Are some Breeds More Stubborn, Less Intelligent and thus Harder to Train? We don’t Feel so; Find Out Why
Trainers generally feel that not all dogs are like your typical Border Collie or Poodle. Such dogs are well known for their intelligence. If you are new to dog training, having one of these breeds may help because they are also known to be easier to train.
But again, that begs the question – “Are all dogs trainable, especially those on the lower end of the intelligence scale, like a Basenji for example?”
Are All Dogs Trainable?
Killion, Jane, in her book, When Pigs Fly! Training Success with Impossible Dogs (Washington: Dogwise Publishing, 2007) argues that all dogs are trainable and we tend to agree with her. What then makes some breeds easier to train and others, more difficult?
Ms Killion’s answer – the biddability of a dog or lack of it. Some dogs like the herding and gun dogs are generally bred to be biddable (i.e. willing to do the owners’ bidding) while others, like terriers and hounds are bred to act and think independently. Why this selective breeding? Because of the nature of the work that they were once bred to do. Terriers, for example, are bred to go after and kill vermin; being independent is thus a desirable trait as it helps them get their job done. But because of their independent nature, traditional methods of dog training don’t work as well on them, hence their billing as less intelligent, and more difficult to train.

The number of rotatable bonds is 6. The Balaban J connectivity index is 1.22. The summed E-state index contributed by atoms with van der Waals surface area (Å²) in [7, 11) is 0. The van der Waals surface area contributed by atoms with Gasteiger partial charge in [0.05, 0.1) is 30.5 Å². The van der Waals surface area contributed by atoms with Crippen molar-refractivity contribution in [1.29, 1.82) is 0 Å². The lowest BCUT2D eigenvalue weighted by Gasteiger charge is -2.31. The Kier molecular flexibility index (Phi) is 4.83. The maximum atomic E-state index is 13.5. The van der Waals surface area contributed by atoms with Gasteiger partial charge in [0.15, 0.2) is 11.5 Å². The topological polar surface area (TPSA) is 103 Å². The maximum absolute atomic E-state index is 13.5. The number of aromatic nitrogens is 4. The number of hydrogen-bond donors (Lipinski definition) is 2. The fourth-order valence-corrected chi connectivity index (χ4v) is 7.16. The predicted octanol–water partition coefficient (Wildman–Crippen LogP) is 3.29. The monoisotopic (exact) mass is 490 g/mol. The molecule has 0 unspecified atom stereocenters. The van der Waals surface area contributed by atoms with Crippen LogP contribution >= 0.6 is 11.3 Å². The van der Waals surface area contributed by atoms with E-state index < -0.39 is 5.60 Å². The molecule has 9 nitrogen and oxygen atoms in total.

To support her point, Ms Killion cited the research of Scott and Fuller, published in their book Genetics and the Social Behavior of the Dog (Chicago: University of Chicago Press, 1965), where it was found that all breeds under their study appeared quite similar in pure intelligence but when it came to testing of independent capacities, Shelties (known traditionally for their intelligence and capability to handle complex task under close handler supervision), fared worse off than the hunting breeds as they appeared to be hanging around waiting for instructions.
Are Non-Biddable Dogs Trainable?
Definitely yes. The difference is that unlike the biddable ones who are more willing to do your bidding without questioning, the non-biddable ones will want to know the reason why, before doing it. Hence, a means to communicate the “why” is very important. And because traditional training focuses on compulsion, the “why” is not communicated. Many thus find such dogs more difficult to train and from there label them as “not so intelligent.”
So if you happen to own such dogs, do take heart. They may be stubborn and independent but are still trainable; all you need is to introduce the “why” element into the training routine. Positive rewards based dog training provides you with a powerful means to do just that. To find out more about the training the “not so intelligent” dogs, or enquire about our dog obedience training, please fill up the contact form on the sidebar to the right of this page. Alternatively, do fill free to visit our dog training website, browse around and perhaps check out our trainers’ profile.